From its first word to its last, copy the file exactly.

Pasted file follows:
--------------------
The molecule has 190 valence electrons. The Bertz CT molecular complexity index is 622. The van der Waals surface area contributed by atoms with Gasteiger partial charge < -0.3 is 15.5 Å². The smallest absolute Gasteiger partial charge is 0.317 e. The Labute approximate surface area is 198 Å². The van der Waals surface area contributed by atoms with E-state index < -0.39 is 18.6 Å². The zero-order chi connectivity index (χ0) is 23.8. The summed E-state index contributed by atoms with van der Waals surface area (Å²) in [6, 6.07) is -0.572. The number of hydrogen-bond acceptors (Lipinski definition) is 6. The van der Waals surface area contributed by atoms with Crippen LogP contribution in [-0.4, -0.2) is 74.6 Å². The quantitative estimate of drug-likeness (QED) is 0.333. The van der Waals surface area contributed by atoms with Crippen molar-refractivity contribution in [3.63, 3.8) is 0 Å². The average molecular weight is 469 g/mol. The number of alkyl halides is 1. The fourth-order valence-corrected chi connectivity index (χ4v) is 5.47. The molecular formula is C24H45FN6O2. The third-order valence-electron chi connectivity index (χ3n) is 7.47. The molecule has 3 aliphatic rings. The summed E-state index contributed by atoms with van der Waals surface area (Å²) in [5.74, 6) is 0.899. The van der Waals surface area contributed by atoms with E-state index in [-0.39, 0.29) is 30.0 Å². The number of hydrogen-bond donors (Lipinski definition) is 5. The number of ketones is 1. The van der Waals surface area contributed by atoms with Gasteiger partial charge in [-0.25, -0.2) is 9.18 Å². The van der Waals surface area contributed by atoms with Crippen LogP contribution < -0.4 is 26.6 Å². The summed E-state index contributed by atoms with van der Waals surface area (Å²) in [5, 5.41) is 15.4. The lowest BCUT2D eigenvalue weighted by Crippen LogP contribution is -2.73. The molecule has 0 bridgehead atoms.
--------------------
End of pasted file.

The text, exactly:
The molecule has 190 valence electrons. The Bertz CT molecular complexity index is 622. The van der Waals surface area contributed by atoms with Gasteiger partial charge < -0.3 is 15.5 Å². The smallest absolute Gasteiger partial charge is 0.317 e. The Labute approximate surface area is 198 Å². The van der Waals surface area contributed by atoms with E-state index < -0.39 is 18.6 Å². The zero-order chi connectivity index (χ0) is 23.8. The summed E-state index contributed by atoms with van der Waals surface area (Å²) in [6, 6.07) is -0.572. The number of hydrogen-bond acceptors (Lipinski definition) is 6. The van der Waals surface area contributed by atoms with Crippen LogP contribution in [-0.4, -0.2) is 74.6 Å². The quantitative estimate of drug-likeness (QED) is 0.333. The van der Waals surface area contributed by atoms with Crippen molar-refractivity contribution in [3.63, 3.8) is 0 Å². The average molecular weight is 469 g/mol. The number of alkyl halides is 1. The fourth-order valence-corrected chi connectivity index (χ4v) is 5.47. The molecular formula is C24H45FN6O2. The third-order valence-electron chi connectivity index (χ3n) is 7.47. The molecule has 3 aliphatic rings. The summed E-state index contributed by atoms with van der Waals surface area (Å²) in [5.74, 6) is 0.899. The van der Waals surface area contributed by atoms with E-state index in [-0.39, 0.29) is 30.0 Å². The number of hydrogen-bond donors (Lipinski definition) is 5. The number of ketones is 1. The van der Waals surface area contributed by atoms with Gasteiger partial charge in [-0.25, -0.2) is 9.18 Å². The van der Waals surface area contributed by atoms with Crippen LogP contribution < -0.4 is 26.6 Å². The summed E-state index contributed by atoms with van der Waals surface area (Å²) in [5, 5.41) is 15.4. The lowest BCUT2D eigenvalue weighted by Crippen LogP contribution is -2.73. The molecule has 0 bridgehead atoms.